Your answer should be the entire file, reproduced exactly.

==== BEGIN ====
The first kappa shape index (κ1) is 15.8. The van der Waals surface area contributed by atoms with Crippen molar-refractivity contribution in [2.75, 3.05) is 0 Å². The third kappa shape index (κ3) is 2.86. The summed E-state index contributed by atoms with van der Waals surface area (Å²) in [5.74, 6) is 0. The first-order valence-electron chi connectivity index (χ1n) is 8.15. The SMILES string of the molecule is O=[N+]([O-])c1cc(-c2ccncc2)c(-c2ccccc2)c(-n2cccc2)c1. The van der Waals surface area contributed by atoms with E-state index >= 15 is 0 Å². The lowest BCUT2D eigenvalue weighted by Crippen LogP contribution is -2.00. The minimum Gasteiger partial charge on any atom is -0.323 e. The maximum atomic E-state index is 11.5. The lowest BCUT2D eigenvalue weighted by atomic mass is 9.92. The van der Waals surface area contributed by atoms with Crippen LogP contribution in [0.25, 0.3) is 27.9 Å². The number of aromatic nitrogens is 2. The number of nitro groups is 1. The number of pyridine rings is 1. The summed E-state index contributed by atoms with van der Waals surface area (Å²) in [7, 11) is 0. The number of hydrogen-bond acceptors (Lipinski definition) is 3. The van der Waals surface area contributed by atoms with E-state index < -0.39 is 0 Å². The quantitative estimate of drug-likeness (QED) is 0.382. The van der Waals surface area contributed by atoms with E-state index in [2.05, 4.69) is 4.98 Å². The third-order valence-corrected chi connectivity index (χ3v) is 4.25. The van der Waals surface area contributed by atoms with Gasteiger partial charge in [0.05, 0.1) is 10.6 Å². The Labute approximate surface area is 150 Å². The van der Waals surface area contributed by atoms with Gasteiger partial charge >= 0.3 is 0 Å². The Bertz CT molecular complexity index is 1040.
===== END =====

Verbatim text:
The first kappa shape index (κ1) is 15.8. The van der Waals surface area contributed by atoms with Crippen molar-refractivity contribution in [2.75, 3.05) is 0 Å². The third kappa shape index (κ3) is 2.86. The summed E-state index contributed by atoms with van der Waals surface area (Å²) in [5.74, 6) is 0. The first-order valence-electron chi connectivity index (χ1n) is 8.15. The SMILES string of the molecule is O=[N+]([O-])c1cc(-c2ccncc2)c(-c2ccccc2)c(-n2cccc2)c1. The van der Waals surface area contributed by atoms with E-state index >= 15 is 0 Å². The lowest BCUT2D eigenvalue weighted by Crippen LogP contribution is -2.00. The minimum Gasteiger partial charge on any atom is -0.323 e. The maximum atomic E-state index is 11.5. The lowest BCUT2D eigenvalue weighted by atomic mass is 9.92. The van der Waals surface area contributed by atoms with Crippen LogP contribution in [0.25, 0.3) is 27.9 Å². The number of aromatic nitrogens is 2. The number of nitro groups is 1. The number of pyridine rings is 1. The summed E-state index contributed by atoms with van der Waals surface area (Å²) in [7, 11) is 0. The number of hydrogen-bond acceptors (Lipinski definition) is 3. The van der Waals surface area contributed by atoms with E-state index < -0.39 is 0 Å². The quantitative estimate of drug-likeness (QED) is 0.382. The van der Waals surface area contributed by atoms with E-state index in [2.05, 4.69) is 4.98 Å². The third-order valence-corrected chi connectivity index (χ3v) is 4.25. The van der Waals surface area contributed by atoms with Gasteiger partial charge in [0.05, 0.1) is 10.6 Å². The Labute approximate surface area is 150 Å². The van der Waals surface area contributed by atoms with Gasteiger partial charge >= 0.3 is 0 Å². The Bertz CT molecular complexity index is 1040.